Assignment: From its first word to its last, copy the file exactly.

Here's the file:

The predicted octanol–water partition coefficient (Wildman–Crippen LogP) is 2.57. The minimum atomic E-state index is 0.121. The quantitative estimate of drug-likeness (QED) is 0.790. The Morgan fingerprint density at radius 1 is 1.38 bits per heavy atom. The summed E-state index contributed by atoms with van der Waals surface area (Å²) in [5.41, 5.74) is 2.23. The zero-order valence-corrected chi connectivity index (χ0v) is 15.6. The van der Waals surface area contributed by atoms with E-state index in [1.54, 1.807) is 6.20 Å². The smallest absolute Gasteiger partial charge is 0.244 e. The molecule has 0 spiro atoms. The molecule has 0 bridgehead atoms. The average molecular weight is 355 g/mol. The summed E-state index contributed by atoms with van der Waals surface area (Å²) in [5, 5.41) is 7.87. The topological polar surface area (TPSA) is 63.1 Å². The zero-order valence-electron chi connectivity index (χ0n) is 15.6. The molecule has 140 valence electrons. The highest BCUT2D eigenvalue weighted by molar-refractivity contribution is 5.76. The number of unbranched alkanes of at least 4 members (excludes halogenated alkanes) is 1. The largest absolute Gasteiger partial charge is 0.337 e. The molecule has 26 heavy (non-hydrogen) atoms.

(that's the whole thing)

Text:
The predicted octanol–water partition coefficient (Wildman–Crippen LogP) is 2.57. The minimum atomic E-state index is 0.121. The quantitative estimate of drug-likeness (QED) is 0.790. The Morgan fingerprint density at radius 1 is 1.38 bits per heavy atom. The summed E-state index contributed by atoms with van der Waals surface area (Å²) in [5.41, 5.74) is 2.23. The zero-order valence-corrected chi connectivity index (χ0v) is 15.6. The van der Waals surface area contributed by atoms with E-state index in [1.54, 1.807) is 6.20 Å². The smallest absolute Gasteiger partial charge is 0.244 e. The molecule has 0 spiro atoms. The molecule has 0 bridgehead atoms. The average molecular weight is 355 g/mol. The summed E-state index contributed by atoms with van der Waals surface area (Å²) in [5, 5.41) is 7.87. The topological polar surface area (TPSA) is 63.1 Å². The zero-order valence-electron chi connectivity index (χ0n) is 15.6. The molecule has 140 valence electrons. The highest BCUT2D eigenvalue weighted by molar-refractivity contribution is 5.76. The number of unbranched alkanes of at least 4 members (excludes halogenated alkanes) is 1. The largest absolute Gasteiger partial charge is 0.337 e. The molecule has 26 heavy (non-hydrogen) atoms.